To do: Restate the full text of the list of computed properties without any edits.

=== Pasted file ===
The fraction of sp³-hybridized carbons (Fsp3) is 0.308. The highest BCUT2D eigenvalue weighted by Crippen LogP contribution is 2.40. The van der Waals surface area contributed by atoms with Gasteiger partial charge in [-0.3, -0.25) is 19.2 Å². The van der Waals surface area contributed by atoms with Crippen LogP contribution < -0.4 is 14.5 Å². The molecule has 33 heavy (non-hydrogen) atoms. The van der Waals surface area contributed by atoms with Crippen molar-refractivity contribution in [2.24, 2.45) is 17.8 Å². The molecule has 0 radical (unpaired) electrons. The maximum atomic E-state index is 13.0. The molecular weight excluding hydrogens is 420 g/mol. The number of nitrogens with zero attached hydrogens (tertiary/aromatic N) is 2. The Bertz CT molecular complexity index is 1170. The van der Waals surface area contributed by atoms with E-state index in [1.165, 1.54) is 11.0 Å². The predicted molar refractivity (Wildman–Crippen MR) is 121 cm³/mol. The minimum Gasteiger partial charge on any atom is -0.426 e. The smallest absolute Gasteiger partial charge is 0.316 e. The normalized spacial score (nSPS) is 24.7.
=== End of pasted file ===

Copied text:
The fraction of sp³-hybridized carbons (Fsp3) is 0.308. The highest BCUT2D eigenvalue weighted by Crippen LogP contribution is 2.40. The van der Waals surface area contributed by atoms with Gasteiger partial charge in [-0.3, -0.25) is 19.2 Å². The van der Waals surface area contributed by atoms with Crippen LogP contribution < -0.4 is 14.5 Å². The molecule has 33 heavy (non-hydrogen) atoms. The van der Waals surface area contributed by atoms with Crippen molar-refractivity contribution in [2.24, 2.45) is 17.8 Å². The molecule has 0 radical (unpaired) electrons. The maximum atomic E-state index is 13.0. The molecular weight excluding hydrogens is 420 g/mol. The number of nitrogens with zero attached hydrogens (tertiary/aromatic N) is 2. The Bertz CT molecular complexity index is 1170. The van der Waals surface area contributed by atoms with E-state index in [1.165, 1.54) is 11.0 Å². The predicted molar refractivity (Wildman–Crippen MR) is 121 cm³/mol. The minimum Gasteiger partial charge on any atom is -0.426 e. The smallest absolute Gasteiger partial charge is 0.316 e. The normalized spacial score (nSPS) is 24.7.